National minimum wage will increase by 15p an hour to £6.08 in October, the government announced.

From October, minimum wage for adult workers will be £6.08. The youth minimum wage – for 18 to 20-year olds – will also increase by 6p to £4.98 an hour.

Minimum wage for apprentices will increase by 10p to £2.60 an hour, while the minimum wage for 16 to 17-year olds will go up by 4p, to £3.68 an hour.

Changes to the national minimum wage was suggested by the Low Pay Commission.

Business Secretary Vince Cable said that the changes will help 890,000 of Britain’s lowest-paid workers.

David Norgrove, chairman of the Low Pay Commision, said that he believed the government has “struck the right balance between the needs of low-paid workers and the challenges faced by businesses.”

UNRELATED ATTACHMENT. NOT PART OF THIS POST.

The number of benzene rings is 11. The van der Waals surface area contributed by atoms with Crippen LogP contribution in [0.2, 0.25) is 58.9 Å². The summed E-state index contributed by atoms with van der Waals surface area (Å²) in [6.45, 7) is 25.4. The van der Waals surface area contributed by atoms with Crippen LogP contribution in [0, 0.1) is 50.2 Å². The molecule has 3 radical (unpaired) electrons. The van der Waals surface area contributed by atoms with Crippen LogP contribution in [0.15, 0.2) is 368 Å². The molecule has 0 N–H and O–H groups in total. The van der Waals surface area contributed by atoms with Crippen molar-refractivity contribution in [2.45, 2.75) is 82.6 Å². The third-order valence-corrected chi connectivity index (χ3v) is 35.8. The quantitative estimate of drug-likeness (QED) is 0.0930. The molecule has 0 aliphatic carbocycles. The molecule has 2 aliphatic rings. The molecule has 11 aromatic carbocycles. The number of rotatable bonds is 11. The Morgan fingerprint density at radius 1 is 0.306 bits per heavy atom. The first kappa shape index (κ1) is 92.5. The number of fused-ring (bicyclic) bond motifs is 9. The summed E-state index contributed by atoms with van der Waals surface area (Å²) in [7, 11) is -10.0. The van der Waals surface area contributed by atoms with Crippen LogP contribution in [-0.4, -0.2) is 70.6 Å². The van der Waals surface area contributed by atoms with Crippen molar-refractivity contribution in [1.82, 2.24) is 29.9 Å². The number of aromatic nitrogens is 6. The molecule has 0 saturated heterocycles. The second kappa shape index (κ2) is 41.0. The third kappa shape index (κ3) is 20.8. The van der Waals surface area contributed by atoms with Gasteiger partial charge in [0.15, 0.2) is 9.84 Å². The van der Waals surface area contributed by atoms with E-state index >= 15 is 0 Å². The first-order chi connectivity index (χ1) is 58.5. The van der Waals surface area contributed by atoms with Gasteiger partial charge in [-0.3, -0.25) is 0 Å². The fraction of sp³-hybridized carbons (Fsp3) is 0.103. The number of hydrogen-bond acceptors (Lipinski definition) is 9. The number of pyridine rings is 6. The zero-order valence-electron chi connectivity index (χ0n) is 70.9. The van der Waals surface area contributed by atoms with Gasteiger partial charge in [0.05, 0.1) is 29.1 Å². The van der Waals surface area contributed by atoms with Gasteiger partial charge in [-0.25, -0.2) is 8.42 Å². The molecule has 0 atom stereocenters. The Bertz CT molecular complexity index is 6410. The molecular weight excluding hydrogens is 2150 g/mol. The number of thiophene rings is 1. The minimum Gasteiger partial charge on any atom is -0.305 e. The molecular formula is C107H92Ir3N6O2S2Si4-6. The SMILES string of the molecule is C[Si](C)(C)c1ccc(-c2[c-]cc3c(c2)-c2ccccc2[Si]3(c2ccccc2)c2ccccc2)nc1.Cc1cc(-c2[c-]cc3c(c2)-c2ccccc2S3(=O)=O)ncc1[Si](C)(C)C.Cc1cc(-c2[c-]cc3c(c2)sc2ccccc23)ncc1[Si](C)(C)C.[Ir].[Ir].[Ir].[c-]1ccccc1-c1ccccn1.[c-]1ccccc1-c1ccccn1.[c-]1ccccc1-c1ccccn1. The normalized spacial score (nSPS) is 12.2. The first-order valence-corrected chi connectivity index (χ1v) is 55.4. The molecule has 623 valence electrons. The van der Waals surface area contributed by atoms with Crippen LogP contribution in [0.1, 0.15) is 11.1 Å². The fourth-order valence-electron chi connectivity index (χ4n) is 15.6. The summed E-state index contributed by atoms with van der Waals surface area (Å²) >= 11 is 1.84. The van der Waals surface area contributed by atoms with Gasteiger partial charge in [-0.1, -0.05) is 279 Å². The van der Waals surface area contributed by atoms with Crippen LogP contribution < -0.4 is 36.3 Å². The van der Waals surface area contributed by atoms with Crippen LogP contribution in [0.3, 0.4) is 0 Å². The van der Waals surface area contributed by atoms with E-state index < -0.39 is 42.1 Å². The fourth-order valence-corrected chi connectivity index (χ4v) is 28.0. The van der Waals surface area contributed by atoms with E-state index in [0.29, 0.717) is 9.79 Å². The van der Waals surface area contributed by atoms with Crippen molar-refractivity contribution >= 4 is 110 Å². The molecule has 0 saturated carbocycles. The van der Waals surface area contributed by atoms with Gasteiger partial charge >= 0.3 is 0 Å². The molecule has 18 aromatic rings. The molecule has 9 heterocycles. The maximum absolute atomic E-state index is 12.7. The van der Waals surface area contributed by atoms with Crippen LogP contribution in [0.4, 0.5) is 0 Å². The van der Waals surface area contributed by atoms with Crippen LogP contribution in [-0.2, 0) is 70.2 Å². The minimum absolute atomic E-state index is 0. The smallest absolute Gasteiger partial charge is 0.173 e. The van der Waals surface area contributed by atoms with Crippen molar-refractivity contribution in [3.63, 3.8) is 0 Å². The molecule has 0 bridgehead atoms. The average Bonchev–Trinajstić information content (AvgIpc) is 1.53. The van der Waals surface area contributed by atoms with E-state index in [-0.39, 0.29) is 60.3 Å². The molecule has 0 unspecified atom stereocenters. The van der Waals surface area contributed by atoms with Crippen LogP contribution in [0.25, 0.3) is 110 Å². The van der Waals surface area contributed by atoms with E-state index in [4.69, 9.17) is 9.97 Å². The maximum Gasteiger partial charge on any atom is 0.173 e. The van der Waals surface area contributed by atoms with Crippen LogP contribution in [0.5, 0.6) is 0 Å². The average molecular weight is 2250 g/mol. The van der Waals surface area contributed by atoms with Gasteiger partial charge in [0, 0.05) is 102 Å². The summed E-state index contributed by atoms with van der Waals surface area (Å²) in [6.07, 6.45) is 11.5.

However, workers’ union, Unison, said that the minimum wage increase was not enough.

General secretary Dave Prentis said: “This small increase is totally outstripped by the rising cost of essentials like food and fuel. The vast majority of a low-paid worker’s pay is eaten up by basic living costs, so increases in inflation hit hard.”

According to the business community though, the increase is an untimely mistake.

David Frost, director general of the British Chambers of Commerce, said: “The change to the national minimum wage rates announced today is the wrong increase, at the wrong time.

“With over a million unemployed, the priority has to be getting people back into the job market. Youth unemployment is at a record high and we can’t afford to price young people out of work.”